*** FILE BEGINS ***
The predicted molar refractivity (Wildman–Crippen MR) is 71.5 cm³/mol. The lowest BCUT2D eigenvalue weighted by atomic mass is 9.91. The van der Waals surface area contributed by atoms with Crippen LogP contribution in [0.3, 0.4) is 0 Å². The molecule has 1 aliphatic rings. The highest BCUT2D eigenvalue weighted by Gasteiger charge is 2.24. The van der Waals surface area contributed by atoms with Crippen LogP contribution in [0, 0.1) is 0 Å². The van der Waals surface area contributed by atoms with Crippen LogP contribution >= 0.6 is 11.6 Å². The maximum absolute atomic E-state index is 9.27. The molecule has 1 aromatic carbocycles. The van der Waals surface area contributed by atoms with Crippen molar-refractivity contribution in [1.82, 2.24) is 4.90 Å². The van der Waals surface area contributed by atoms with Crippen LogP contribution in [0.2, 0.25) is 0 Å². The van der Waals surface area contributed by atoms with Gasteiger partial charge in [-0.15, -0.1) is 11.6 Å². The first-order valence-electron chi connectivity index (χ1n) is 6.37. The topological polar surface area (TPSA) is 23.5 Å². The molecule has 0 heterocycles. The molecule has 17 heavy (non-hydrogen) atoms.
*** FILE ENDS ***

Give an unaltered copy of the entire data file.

The predicted molar refractivity (Wildman–Crippen MR) is 71.5 cm³/mol. The lowest BCUT2D eigenvalue weighted by atomic mass is 9.91. The van der Waals surface area contributed by atoms with Crippen LogP contribution in [0.3, 0.4) is 0 Å². The molecule has 1 aliphatic rings. The highest BCUT2D eigenvalue weighted by Gasteiger charge is 2.24. The van der Waals surface area contributed by atoms with Crippen LogP contribution in [0, 0.1) is 0 Å². The van der Waals surface area contributed by atoms with Crippen LogP contribution >= 0.6 is 11.6 Å². The maximum absolute atomic E-state index is 9.27. The molecule has 1 aromatic carbocycles. The van der Waals surface area contributed by atoms with Crippen molar-refractivity contribution in [1.82, 2.24) is 4.90 Å². The van der Waals surface area contributed by atoms with Crippen LogP contribution in [0.2, 0.25) is 0 Å². The van der Waals surface area contributed by atoms with Gasteiger partial charge in [-0.15, -0.1) is 11.6 Å². The first-order valence-electron chi connectivity index (χ1n) is 6.37. The topological polar surface area (TPSA) is 23.5 Å². The molecule has 0 heterocycles. The molecule has 17 heavy (non-hydrogen) atoms.